society values is at the heart of asia and we think americans agree on at least three kinds of value that underpin health insurance reform. and first is that, in fact, we know about one out of every six americans is uninsured. most people find a situation unacceptable and has demanded reform as a result of that. in addition most americans also think the government has a major role to play in providing health care, providing health insurance. that i think serves as our first key value that underpins what we did and underpins much of the discussion on health insurance. second of all, one of the reasons that people think government has a role to play is that many believe that society has an obligation to protect the sick and poor when it comes to health insurance and health care. we think that's also at the heart of the issue, and we share that value as well. in fact, when lyndon johnson
presided over the signing of the medicare and medicaid bill almost 40 years ago, he noted that americans have an obligation never to ignore or to spurn those who suffer. it's been a long time since lyndon johnson spoke those words, but i would suspect that many americans would continue to agree with the basic sentiment that he expressed. of course, a lot has changed in the 40 years since medicare was established. one of the things that change is health care has become a lot more propagated. if you're unlucky enough to suffer a heart attack in 1960, there was really only one thing that doctors could do for you then, was prescribed bed rest and painkillers. that treatment strategy we now know is at best ineffective and at worst harmful. fortunately we have a number of new treatments today. the difficulty comes there's an enormous amount of choice in the treatments available. today's heart attack patients have to decide what his or her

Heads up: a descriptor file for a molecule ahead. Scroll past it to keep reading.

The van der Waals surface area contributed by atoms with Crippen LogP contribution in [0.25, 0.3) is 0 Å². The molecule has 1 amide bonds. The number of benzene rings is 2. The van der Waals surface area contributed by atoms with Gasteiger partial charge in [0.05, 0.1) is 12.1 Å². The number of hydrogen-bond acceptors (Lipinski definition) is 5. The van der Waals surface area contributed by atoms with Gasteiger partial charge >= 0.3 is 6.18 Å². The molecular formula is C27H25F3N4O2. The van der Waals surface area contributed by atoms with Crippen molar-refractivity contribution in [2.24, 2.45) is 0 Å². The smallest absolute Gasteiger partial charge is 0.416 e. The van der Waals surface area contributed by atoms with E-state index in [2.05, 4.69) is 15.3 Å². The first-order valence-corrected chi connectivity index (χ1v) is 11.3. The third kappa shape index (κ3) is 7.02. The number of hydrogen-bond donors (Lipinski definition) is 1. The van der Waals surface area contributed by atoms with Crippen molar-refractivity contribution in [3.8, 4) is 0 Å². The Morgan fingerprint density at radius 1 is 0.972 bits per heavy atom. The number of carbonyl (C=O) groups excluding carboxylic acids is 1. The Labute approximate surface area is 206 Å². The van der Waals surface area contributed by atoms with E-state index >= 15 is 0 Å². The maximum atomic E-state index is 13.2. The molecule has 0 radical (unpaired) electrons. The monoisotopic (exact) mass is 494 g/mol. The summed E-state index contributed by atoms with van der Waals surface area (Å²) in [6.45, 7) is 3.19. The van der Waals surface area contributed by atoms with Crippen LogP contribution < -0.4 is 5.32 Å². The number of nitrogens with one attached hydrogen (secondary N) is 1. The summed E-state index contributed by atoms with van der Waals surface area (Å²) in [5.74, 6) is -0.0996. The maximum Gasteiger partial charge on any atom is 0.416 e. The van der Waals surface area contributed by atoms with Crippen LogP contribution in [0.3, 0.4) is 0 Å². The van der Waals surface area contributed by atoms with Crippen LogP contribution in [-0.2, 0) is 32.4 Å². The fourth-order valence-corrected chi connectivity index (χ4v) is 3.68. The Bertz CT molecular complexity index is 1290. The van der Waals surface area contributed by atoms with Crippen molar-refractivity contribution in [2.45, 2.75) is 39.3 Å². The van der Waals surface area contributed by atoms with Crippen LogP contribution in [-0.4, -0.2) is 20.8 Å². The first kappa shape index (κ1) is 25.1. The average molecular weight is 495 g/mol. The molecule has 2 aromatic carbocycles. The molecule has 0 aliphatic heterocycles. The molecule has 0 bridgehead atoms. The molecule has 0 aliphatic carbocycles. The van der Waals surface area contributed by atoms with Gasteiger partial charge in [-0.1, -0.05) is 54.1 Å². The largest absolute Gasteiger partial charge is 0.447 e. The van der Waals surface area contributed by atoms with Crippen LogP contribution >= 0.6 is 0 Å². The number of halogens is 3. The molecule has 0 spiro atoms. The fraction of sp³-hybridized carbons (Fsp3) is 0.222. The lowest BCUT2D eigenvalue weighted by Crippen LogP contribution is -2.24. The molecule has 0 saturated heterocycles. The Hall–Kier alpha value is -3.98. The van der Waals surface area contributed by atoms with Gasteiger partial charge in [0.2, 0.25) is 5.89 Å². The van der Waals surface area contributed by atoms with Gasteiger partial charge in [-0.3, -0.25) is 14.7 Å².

doctor do i go in for surgery? if so, isn't invasive bypass or less invasive angioplasty? do i avoid surgery instead going pharmaceutical therapy for my condition? all of these choices great complexity and our health insurance. some people are going to want health insurance that provides very focused coverage of a few conditions, or a few procedures for less money and others will want to pay more for more expansive coverage. unfortunately the current system makes it very difficult to achieve these three goals. medicare, for example, for its part has taken a really long time to bring choice into a. for instance, it took medicare about 30 years longer than to a the private insurance market place to figure out that people fight prescription drug coverage. the private insurance marketplace is not necessarily a bed of roses either.